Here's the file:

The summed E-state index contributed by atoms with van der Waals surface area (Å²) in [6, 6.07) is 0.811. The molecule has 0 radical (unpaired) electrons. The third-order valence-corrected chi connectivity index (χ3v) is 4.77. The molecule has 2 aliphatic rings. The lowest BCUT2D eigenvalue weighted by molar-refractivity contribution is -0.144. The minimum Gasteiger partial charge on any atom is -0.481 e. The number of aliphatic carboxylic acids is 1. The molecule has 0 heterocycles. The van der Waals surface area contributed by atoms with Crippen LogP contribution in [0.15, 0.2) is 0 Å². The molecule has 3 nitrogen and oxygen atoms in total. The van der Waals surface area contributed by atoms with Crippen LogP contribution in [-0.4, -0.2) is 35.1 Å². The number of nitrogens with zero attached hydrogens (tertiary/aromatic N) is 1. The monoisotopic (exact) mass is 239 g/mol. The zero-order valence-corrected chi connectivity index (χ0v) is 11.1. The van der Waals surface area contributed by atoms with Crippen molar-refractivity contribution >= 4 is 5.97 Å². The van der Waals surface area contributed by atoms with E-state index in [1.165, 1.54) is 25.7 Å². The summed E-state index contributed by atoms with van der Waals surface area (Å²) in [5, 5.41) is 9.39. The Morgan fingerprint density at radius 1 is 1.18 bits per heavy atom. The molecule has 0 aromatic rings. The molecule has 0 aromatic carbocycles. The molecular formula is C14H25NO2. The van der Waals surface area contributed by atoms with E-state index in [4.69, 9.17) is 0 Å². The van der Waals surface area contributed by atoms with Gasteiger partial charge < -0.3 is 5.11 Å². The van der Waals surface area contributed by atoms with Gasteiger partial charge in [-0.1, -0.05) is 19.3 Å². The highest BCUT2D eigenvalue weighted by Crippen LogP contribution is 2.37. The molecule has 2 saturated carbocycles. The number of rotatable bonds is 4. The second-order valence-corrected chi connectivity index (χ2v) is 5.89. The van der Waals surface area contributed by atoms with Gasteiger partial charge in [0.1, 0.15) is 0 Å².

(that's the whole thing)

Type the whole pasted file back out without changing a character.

The summed E-state index contributed by atoms with van der Waals surface area (Å²) in [6, 6.07) is 0.811. The molecule has 0 radical (unpaired) electrons. The third-order valence-corrected chi connectivity index (χ3v) is 4.77. The molecule has 2 aliphatic rings. The lowest BCUT2D eigenvalue weighted by molar-refractivity contribution is -0.144. The minimum Gasteiger partial charge on any atom is -0.481 e. The number of aliphatic carboxylic acids is 1. The molecule has 0 heterocycles. The van der Waals surface area contributed by atoms with Crippen LogP contribution in [0.15, 0.2) is 0 Å². The molecule has 3 nitrogen and oxygen atoms in total. The van der Waals surface area contributed by atoms with Crippen LogP contribution in [-0.4, -0.2) is 35.1 Å². The number of nitrogens with zero attached hydrogens (tertiary/aromatic N) is 1. The monoisotopic (exact) mass is 239 g/mol. The zero-order valence-corrected chi connectivity index (χ0v) is 11.1. The van der Waals surface area contributed by atoms with Crippen molar-refractivity contribution >= 4 is 5.97 Å². The van der Waals surface area contributed by atoms with E-state index in [1.165, 1.54) is 25.7 Å². The summed E-state index contributed by atoms with van der Waals surface area (Å²) in [5, 5.41) is 9.39. The Morgan fingerprint density at radius 1 is 1.18 bits per heavy atom. The molecule has 0 aromatic rings. The molecule has 0 aromatic carbocycles. The molecular formula is C14H25NO2. The van der Waals surface area contributed by atoms with E-state index in [4.69, 9.17) is 0 Å². The van der Waals surface area contributed by atoms with Gasteiger partial charge < -0.3 is 5.11 Å². The van der Waals surface area contributed by atoms with Gasteiger partial charge in [-0.1, -0.05) is 19.3 Å². The highest BCUT2D eigenvalue weighted by Crippen LogP contribution is 2.37. The molecule has 2 saturated carbocycles. The number of rotatable bonds is 4. The second-order valence-corrected chi connectivity index (χ2v) is 5.89. The van der Waals surface area contributed by atoms with Gasteiger partial charge in [0.1, 0.15) is 0 Å².